The frontispiece of Thomas Huxley's Evidence as to Man's Place in Nature (1863) sketched by natural history artist Benjamin Waterhouse Hawkins. (Photo: Wikimedia Commons)

As reported in New Scientist, the 8- to 9-million-year-old hominin jaw bones were found at Nikiti, northern Greece, in the '90s. Scientists originally pegged the chompers as belonging to a member of Ouranopithecus, an genus of extinct Eurasian ape.

David Begun, an anthropologist at the University of Toronto, and his team recently reexamined the jaw bones. They argue that the original identification was incorrect. Based on the fossil's hominin-like canines and premolar roots, they identify that the ape belongs to a previously unknown proto-hominin.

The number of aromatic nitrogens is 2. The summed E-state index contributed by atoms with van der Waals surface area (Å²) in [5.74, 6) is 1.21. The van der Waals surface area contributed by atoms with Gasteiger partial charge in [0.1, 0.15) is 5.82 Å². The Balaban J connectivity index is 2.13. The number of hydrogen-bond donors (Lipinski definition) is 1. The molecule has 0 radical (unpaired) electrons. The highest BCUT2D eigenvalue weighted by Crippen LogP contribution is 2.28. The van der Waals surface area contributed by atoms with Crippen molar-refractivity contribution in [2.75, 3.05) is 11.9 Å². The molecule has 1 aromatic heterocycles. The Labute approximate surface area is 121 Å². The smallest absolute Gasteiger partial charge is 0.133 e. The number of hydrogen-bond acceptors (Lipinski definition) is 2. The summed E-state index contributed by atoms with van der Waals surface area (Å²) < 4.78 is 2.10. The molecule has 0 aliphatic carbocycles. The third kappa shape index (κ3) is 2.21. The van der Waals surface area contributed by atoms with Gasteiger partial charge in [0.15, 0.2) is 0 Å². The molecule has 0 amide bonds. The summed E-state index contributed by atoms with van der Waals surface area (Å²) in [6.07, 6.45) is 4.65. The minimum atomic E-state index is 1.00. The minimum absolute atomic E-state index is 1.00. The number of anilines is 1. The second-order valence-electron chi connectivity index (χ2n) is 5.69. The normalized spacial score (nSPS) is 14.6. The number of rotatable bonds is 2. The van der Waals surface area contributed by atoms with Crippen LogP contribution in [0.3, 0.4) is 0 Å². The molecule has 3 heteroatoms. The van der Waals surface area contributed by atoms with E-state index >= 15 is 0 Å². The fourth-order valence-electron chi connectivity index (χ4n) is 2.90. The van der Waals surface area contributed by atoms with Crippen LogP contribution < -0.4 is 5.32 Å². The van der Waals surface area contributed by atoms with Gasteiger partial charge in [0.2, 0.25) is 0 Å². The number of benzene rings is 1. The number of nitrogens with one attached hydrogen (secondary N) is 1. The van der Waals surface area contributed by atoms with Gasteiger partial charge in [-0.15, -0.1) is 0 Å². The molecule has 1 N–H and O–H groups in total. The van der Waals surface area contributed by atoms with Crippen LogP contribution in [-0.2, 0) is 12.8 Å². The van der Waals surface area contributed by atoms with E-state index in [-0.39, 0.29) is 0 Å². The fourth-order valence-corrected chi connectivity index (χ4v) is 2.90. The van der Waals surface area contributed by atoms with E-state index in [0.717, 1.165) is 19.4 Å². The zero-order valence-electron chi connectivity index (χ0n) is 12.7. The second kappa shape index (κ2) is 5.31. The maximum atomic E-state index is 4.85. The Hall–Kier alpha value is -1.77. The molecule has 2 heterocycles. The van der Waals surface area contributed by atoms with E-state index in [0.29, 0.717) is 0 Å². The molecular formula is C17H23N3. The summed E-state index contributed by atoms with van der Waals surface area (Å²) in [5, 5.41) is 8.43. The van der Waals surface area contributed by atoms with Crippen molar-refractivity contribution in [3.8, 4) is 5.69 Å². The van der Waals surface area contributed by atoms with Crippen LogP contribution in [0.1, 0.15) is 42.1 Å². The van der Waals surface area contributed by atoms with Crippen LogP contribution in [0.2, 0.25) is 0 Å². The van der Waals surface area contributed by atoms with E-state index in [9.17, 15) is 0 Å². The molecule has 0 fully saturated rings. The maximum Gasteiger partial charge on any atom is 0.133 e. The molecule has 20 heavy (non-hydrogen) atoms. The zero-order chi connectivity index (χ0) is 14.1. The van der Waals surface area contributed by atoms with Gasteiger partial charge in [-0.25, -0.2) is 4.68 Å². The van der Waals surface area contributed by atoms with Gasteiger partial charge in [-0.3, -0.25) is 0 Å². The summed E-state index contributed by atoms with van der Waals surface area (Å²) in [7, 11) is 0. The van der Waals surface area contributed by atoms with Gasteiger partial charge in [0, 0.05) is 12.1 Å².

The researchers hypothesize that these proto-hominins were the evolutionary ancestors of another European great ape Graecopithecus, which the same team tentatively identified as an early hominin in 2017. Graecopithecus lived in south-east Europe 7.2 million years ago. If the premise is correct, these hominins would have migrated to Africa 7 million years ago, after undergoing much of their evolutionary development in Europe.

Begun points out that south-east Europe was once occupied by the ancestors of animals like the giraffe and rhino, too. "It's widely agreed that this was the found fauna of most of what we see in Africa today," he told New Scientists. "If the antelopes and giraffes could get into Africa 7 million years ago, why not the apes?"

He recently outlined this idea at a conference of the American Association of Physical Anthropologists.